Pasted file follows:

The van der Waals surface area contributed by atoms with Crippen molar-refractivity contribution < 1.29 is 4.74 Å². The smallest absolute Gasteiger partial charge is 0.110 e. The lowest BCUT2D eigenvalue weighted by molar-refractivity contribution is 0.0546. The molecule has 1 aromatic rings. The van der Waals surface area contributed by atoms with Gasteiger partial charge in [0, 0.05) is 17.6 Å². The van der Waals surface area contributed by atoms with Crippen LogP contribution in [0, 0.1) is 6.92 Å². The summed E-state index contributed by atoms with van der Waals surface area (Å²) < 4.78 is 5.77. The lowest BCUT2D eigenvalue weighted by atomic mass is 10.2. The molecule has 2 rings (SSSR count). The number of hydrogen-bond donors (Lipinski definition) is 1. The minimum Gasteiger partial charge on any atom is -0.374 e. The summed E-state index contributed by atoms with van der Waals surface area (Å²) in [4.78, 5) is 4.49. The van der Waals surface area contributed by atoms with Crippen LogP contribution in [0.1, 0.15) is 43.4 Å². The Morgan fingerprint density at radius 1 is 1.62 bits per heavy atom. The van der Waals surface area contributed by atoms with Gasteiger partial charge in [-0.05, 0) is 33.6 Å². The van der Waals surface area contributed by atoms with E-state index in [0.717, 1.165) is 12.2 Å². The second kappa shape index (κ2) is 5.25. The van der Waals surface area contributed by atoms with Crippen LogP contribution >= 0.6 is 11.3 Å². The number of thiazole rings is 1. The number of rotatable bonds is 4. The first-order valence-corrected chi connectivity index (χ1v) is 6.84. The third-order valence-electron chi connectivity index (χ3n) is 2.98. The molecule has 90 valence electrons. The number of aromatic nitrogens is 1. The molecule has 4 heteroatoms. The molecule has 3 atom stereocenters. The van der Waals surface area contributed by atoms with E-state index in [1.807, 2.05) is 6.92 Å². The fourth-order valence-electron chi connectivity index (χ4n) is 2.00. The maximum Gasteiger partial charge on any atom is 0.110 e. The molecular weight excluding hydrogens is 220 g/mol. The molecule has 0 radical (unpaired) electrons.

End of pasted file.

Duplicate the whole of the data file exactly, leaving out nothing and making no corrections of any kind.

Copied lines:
The van der Waals surface area contributed by atoms with Crippen molar-refractivity contribution < 1.29 is 4.74 Å². The smallest absolute Gasteiger partial charge is 0.110 e. The lowest BCUT2D eigenvalue weighted by molar-refractivity contribution is 0.0546. The molecule has 1 aromatic rings. The van der Waals surface area contributed by atoms with Gasteiger partial charge in [0, 0.05) is 17.6 Å². The van der Waals surface area contributed by atoms with Crippen LogP contribution in [0, 0.1) is 6.92 Å². The summed E-state index contributed by atoms with van der Waals surface area (Å²) < 4.78 is 5.77. The lowest BCUT2D eigenvalue weighted by atomic mass is 10.2. The molecule has 2 rings (SSSR count). The number of hydrogen-bond donors (Lipinski definition) is 1. The minimum Gasteiger partial charge on any atom is -0.374 e. The summed E-state index contributed by atoms with van der Waals surface area (Å²) in [4.78, 5) is 4.49. The van der Waals surface area contributed by atoms with Crippen LogP contribution in [0.1, 0.15) is 43.4 Å². The Morgan fingerprint density at radius 1 is 1.62 bits per heavy atom. The van der Waals surface area contributed by atoms with Gasteiger partial charge in [-0.05, 0) is 33.6 Å². The van der Waals surface area contributed by atoms with E-state index in [0.717, 1.165) is 12.2 Å². The second kappa shape index (κ2) is 5.25. The van der Waals surface area contributed by atoms with Crippen LogP contribution >= 0.6 is 11.3 Å². The number of thiazole rings is 1. The number of rotatable bonds is 4. The first-order valence-corrected chi connectivity index (χ1v) is 6.84. The third-order valence-electron chi connectivity index (χ3n) is 2.98. The molecule has 90 valence electrons. The number of aromatic nitrogens is 1. The molecule has 4 heteroatoms. The molecule has 3 atom stereocenters. The van der Waals surface area contributed by atoms with E-state index in [1.807, 2.05) is 6.92 Å². The fourth-order valence-electron chi connectivity index (χ4n) is 2.00. The maximum Gasteiger partial charge on any atom is 0.110 e. The molecular weight excluding hydrogens is 220 g/mol. The molecule has 0 radical (unpaired) electrons.